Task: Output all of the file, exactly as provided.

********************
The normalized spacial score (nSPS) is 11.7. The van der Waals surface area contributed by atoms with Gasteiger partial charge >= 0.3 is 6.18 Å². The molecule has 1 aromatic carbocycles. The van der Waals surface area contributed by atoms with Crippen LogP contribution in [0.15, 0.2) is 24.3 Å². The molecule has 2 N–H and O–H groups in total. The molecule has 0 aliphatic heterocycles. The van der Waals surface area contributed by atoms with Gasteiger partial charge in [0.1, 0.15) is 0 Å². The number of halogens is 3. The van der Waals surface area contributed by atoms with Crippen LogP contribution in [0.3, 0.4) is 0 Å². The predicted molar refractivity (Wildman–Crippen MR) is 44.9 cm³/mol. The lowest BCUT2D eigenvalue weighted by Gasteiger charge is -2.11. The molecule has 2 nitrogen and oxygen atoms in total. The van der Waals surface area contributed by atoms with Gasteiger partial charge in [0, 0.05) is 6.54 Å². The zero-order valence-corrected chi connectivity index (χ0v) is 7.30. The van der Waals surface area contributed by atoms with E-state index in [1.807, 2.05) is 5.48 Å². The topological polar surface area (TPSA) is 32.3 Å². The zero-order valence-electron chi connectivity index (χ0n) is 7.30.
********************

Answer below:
The normalized spacial score (nSPS) is 11.7. The van der Waals surface area contributed by atoms with Gasteiger partial charge >= 0.3 is 6.18 Å². The molecule has 1 aromatic carbocycles. The van der Waals surface area contributed by atoms with Crippen LogP contribution in [0.15, 0.2) is 24.3 Å². The molecule has 2 N–H and O–H groups in total. The molecule has 0 aliphatic heterocycles. The van der Waals surface area contributed by atoms with Gasteiger partial charge in [0.1, 0.15) is 0 Å². The number of halogens is 3. The van der Waals surface area contributed by atoms with Crippen LogP contribution in [0.3, 0.4) is 0 Å². The predicted molar refractivity (Wildman–Crippen MR) is 44.9 cm³/mol. The lowest BCUT2D eigenvalue weighted by Gasteiger charge is -2.11. The molecule has 2 nitrogen and oxygen atoms in total. The van der Waals surface area contributed by atoms with Gasteiger partial charge in [0, 0.05) is 6.54 Å². The zero-order valence-corrected chi connectivity index (χ0v) is 7.30. The van der Waals surface area contributed by atoms with E-state index in [1.807, 2.05) is 5.48 Å². The topological polar surface area (TPSA) is 32.3 Å². The zero-order valence-electron chi connectivity index (χ0n) is 7.30.